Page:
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Two silver cups with repoussé decoration

 

Height: 10.300 cm (1960.2-1.1)
Height: 10.300 cm (1960.2-1.1)

Purchased with the assistance of the Art Fund and the Goldsmith's Company

GR 1960.2-1.1;GR 1960.2-1.3

Room 70: Roman Empire

    Two silver cups with repoussé decoration

    Roman, 25 BC-AD 25
    Said to be from Turkey

    A wealthy Roman's tableware

    These cups represent two of the most popular forms of Hellenistic and early Roman silver tableware. Both were decorated by beating out the design from inside (repoussé) and were fitted with a smooth lining to cover the uneven surface of the interior. Some details were highlighted with gilding. The bell-shaped vessel is a kantharos, and was fitted with arching, looped handles and a small foot (all missing). The relief decoration, of very high quality, shows Orestes and Iphigenia, the children of Agamemnon and Clytemnestra, during their wanderings following their murder of Clytemnestra.

    The more ovoid vessel is a skyphos, and would originally have had a stemmed foot and a pair of vertical ring handles (also missing) with horizontal thumb-rests. The body of the vessel is covered with repoussé decoration of entwined fine acanthus tendrils, with flowers and small birds. Intricate plant motifs of this sort were extremely common in all media in Augustan art, for example the finely carved acanthus motifs on the Ara Pacis Augusti, Augustus' great marble commemorative altar in Rome.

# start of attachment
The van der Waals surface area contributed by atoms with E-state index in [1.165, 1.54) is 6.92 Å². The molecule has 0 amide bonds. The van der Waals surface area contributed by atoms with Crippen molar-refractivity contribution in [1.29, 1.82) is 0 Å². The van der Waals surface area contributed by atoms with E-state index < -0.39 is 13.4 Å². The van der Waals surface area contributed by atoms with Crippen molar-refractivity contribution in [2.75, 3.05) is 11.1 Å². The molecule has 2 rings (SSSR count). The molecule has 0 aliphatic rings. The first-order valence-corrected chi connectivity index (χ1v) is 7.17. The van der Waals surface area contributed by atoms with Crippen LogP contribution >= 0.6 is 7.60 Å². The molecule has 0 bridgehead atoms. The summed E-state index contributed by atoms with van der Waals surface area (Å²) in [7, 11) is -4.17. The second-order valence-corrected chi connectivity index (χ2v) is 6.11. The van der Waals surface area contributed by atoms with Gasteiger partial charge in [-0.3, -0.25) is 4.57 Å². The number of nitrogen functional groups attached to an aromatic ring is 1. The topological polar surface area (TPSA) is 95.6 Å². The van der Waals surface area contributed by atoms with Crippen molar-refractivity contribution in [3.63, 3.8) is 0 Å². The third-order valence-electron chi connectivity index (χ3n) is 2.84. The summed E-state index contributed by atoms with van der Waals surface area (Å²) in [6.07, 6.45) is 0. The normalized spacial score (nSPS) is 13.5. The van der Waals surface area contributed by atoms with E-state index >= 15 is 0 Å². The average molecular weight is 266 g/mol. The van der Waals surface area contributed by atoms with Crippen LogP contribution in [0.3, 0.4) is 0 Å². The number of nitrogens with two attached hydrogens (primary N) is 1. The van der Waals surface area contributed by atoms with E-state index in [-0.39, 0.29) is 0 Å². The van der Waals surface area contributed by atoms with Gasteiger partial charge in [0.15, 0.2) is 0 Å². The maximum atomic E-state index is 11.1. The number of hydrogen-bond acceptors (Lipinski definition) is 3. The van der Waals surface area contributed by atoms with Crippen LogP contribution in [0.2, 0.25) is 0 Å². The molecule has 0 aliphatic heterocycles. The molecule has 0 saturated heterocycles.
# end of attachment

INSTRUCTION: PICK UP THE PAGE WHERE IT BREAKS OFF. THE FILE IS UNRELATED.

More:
Most wealthy Roman families would have possessed services of silver or even gold to be used at formal occasions. Surviving examples were usually preserved through being buried in hoards or by natural disaster as at Pompeii and Boscoreale and are sometimes marked with the weight of precious metal used or the owner's name.

    S. Walker, Roman art (London, 1991)

    L. Burn, The British Museum book of G-1, revised edition (London, The British Museum Press, 1999)

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